In 1995, the National Security Agency publicly released documents from the VENONA project, an effort to decrypt intercepted communications between Soviet agents and the NKVD/KGB. A 1944 cable from New York City to Moscow clearly indicates that a spy with the code name ANTENNA and later LIBERAL (who the Federal Bureau of Investigation later decided was Julius Rosenberg) was engaged in espionage for the Soviet Union. Although his involvement was decided upon, the importance of the activities of LIBERAL/ANTENNA is not clear, particularly considering that the Soviets were receiving information on the atomic bomb from Klaus Fuchs, Donald Maclean, and Theodore Hall.

From the VENONA transcripts alone, one could make a strong case that Ethel was never a spy. A document from November 27, 1944, specifically about "LIBERAL's wife" who is identified with the first name, Ethel, lists her as a "fellow countryman" and claims that she was aware of Julius's work. "LIBERAL's wife," Ethel was never assigned a code name, and the only reference to her, states she "does not work." Meredith Gardner, the Russian linguist who worked intensely on the VENONA decryptions, was quoted as saying that the work statement indicates that "LIBERAL's WIFE," Ethel, was not an espionage agent. Due to these findings, of Ethel's status as not working, along with her identity revealed in these papers, many believe that Ethel had nothing to do with the espionage committed by her husband whatsoever. Julius was always referred to as "ANTENNA" or "LIBERAL," never by his own name, which also led some to doubt that the FBI's connection of "LIBERAL" to Julius Rosenberg was accurate, but the preponderance of opinion is that LIBERAL/ANTENNA does refer to Julius Rosenberg, especially when considering his wife's identification by name.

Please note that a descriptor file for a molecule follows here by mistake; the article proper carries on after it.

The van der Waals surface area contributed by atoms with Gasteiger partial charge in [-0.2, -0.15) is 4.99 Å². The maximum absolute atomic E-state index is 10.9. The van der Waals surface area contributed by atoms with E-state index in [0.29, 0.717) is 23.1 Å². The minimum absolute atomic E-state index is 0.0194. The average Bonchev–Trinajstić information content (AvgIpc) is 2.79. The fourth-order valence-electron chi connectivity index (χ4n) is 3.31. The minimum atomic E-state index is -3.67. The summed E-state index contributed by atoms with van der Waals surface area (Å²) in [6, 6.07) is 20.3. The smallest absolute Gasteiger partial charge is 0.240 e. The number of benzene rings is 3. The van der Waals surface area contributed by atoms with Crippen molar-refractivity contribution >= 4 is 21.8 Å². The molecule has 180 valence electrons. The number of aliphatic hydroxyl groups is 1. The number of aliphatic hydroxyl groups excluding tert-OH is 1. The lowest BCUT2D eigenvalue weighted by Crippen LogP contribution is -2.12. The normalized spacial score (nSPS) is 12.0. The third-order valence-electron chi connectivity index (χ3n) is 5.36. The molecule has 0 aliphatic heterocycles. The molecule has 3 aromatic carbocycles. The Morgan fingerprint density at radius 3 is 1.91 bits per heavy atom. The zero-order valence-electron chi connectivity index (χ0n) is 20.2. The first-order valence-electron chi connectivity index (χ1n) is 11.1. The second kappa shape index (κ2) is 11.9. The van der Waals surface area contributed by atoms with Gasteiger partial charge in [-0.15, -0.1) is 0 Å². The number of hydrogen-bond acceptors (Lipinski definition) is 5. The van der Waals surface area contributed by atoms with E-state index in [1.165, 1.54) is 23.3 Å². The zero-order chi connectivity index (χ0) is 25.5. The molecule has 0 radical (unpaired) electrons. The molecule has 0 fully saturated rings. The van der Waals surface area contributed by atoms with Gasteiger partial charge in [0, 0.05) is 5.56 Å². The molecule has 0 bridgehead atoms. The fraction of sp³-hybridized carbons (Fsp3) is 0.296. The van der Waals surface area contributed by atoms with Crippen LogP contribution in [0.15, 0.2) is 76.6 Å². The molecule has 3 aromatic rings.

Even within their partners' opinions, Ethel and Julius sprouted controversy. In his memoirs, published posthumously in 1990, Nikita Khrushchev praised the pair for their "very significant help in accelerating the production of our atomic bomb." Alexander Feklisov, a former KGB officer, disagreed, stating that the information given was "meaningless."